<ul><li>Introduction </li></ul><ul><li>Geography of Cebu </li></ul><ul><li>An Outline of </li></ul><ul><li>Philippine History </li></ul><ul><li>4.Cebu History </li></ul>
Physical Geography: 9°25'N and 11°15'N latitude and between 123°13'E and 124°5'E 600 kilometers south of Manila Boundaries: East---Camotes Sea West---Tanon Strait North--Visayan Sea Southeast--Bohol Strait
L - 250 kilometers from North to South W - 45 kilometers across at its widest point 5,088 sq. kms. (508,839 has.) 1.7% of the total land area of the country
<ul><li>Ringed by about 166 smaller islands & islets of which Mactan, Bantayan and Camotes are considered the largest. </li></ul><ul><li>1,000 meters highest elevation (Mt. Manunggal) </li></ul><ul><li>Narrow coastlines, limestone plateaus, coastal plains, rolling hills and rugged mountain ranges. </li></ul><ul><li>Lowland areas are more extensive in Carmen, Mandaue, Cebu City, Talisay, Carcar, Argao, Barili, Toledo, Asturias, Balamban. Bogo, San Remigio, Medellin and Daan Bantayan </li></ul>
<ul><li>Average Annual Rainfall: 1,638.20 mm Minimum Monthly Rainfall: 50.40 mm Maximum Monthly Rainfall: 206.50 mm Mean Temperature Range: 26.49 C-28.79 C Minimum Temperature: 22.69 C Maximum Temperature: 33.19 C </li></ul><ul><li>No major river systems or large lakes </li></ul><ul><li>30% arable land </li></ul><ul><li>Soil composition is mainly porous calcareous materials that do not hold much water. </li></ul><ul><li>Cebuanos most likely have always been part time farmers and part time fishermen. </li></ul>
Probably formed 350 million years ago with large marshes and abundant vegetation. A million years BP, during the Pleistocene period (with four Ice Ages) Cebu was nothing more than a series of coralline-topped islets which eventually joined together to form one island.
Cebu is a separate biogeographic and distinctive zone, thus the existence of endemic species of flora and fauna .
Table 1. Total Population of Top 10 by Sex: Cebu, 2000 Municipality Total Population Percent Male Female Cebu 2,377,588 100.00 1,194,700 1,182,888 Lapu lapu City (Opon) 217,019 9.13 106,099 110,920 Talisay City 148,110 6.23 71,309 76,801 Toledo City 141,174 5.94 71,719 69,455 Danao City 98,781 4.15 49,423 49,358 Carcar 89,199 3.75 45,276 43,923 Naga 80,189 3.37 40,332 39,857 Minglanilla 77,268 3.25 39,898 37,370 Daanbantayan 69,336 2.92 34,738 34,598 Bantayan 68,125 2.87 34,542 33,583 Liloan 64,970 2.73 32,619 32,351 Other Municipalities 1,303,417 55.66 668,745 654,672
Population: * 2.8 million people of whom 700 thousand live in Cebu City Rank City Population in 2000 1. Metro Manila 9,932,560 2. * Metro Cebu * 1,195,568 3. Davao City 1,147,116 4. Zamboanga City 601,794 5. Antipolo City 470,866 6. Cagayan de Oro City 461,877 7. Bacolod City 429,076 8. General Santos City 411,822 9. Iloilo City 365,820 10. Iligan City 285,061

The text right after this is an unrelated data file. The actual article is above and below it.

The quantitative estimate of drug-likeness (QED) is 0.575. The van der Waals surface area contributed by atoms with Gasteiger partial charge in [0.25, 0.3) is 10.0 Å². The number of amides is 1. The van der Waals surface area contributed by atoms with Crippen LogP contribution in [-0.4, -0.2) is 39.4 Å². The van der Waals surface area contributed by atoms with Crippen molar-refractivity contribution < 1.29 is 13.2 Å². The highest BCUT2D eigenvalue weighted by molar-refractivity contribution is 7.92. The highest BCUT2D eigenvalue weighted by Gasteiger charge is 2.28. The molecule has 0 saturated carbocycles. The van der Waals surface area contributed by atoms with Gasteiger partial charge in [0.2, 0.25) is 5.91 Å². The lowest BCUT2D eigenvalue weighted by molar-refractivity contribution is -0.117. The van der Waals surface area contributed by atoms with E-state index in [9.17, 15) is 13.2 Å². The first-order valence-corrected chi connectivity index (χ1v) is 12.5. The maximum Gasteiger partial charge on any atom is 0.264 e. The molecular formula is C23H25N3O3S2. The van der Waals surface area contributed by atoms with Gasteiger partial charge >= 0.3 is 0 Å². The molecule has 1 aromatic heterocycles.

Alcantara Alcoy Alegría Aloguinsan Argao Asturias Badian Balamban Bantayan Barili Boljoon Borbon Carcar Carmen Catmon Compostela Consolación Cordova Daanbantayan Dalaguete Dumanjug Ginatilan Liloan Madridejos Malabuyoc Medellin Minglanilla Moalboal Oslob Pilar Pinamungahan Poro Ronda Samboan San Fernando San Francisco San Remigio Santa Fe Santander Sibonga Sogod Tabogon Tabuelan Tuburan Tudela Cebu City Danao City Lapu-Lapu City Mandaue City Talisay City Toledo City
Dialect : Cebuano is the dialect in the province, . . . widely spoken in the Visayas and Mindanao. Cebuano is the indigenous language of Cebu. . . spoken in most parts of Central and Southern Philippine Islands, including Bohol, Western Leyte, Negros Oriental, the northern and eastern coasts of Mindanao, and parts of Bukidnon, Agusan, Surigao, Davao, Cotabato, and Zamboanga del Sur. In the Camotes Islands, Porohanon is a language related to Waray-Waray . What distinguishes it from Cebuano is that what is normally "y" in Cebuano is "z" in Porohanon. In Bantayan Island , Bantayan Visayan ... is closer to Hiligaynon than it is to Cebuano. Spanish is spoken by its mestizo and Spanish communities. Chinese (Fookien & Mandarin) are spoken by the Chinese Cebuanos. English is also used in education, media, commerce, and the government. Usual Question: Why Cebuanos and most Filipinos do not speak Spanish?
The Cebuano speaking world Number of native speakers: Approximately a little more than 20 million…
400,000 BC People belonging to the species Homo Erectus were the first to set foot in the Philippines 50,000 BCE The Tabon Man made Stone tools in the Tabon Cave in Palawan 40,000 BCE Negritos started to settle 4500-300 BCE Multiple Austronesian migrations 100 - 900 CE Emergence of several settlements in different parts of the Archipelago like the Sulu Archipelago, Maguindanao, Surigao, Butuan, Misamis, Zamboanga, Negros, Panay, Cebu, Manila 1240 CE Tuan Mash`ika, a Muslim, traveled and introduced Islam to Sulu
1521 Arrival of the Spaniards 1565 Start of Spanish Colonization of the Philippines with Miguel Lopez de Legazpi 1570 Conquest of Manila & transfer of the Spanish Capital to Manila 1570-1770 Continuing process of conquest, colonization, & Christianization of the Philippines and the Filipinos despite threats from the Portuguese, Dutch and British to oust them from the Islands. Threats also came from several insurrections and rebellions from various parts of the Islands. The continued resistance of the people from the Muslim, Cordillera and other interior parts of the archipelago mostly failed.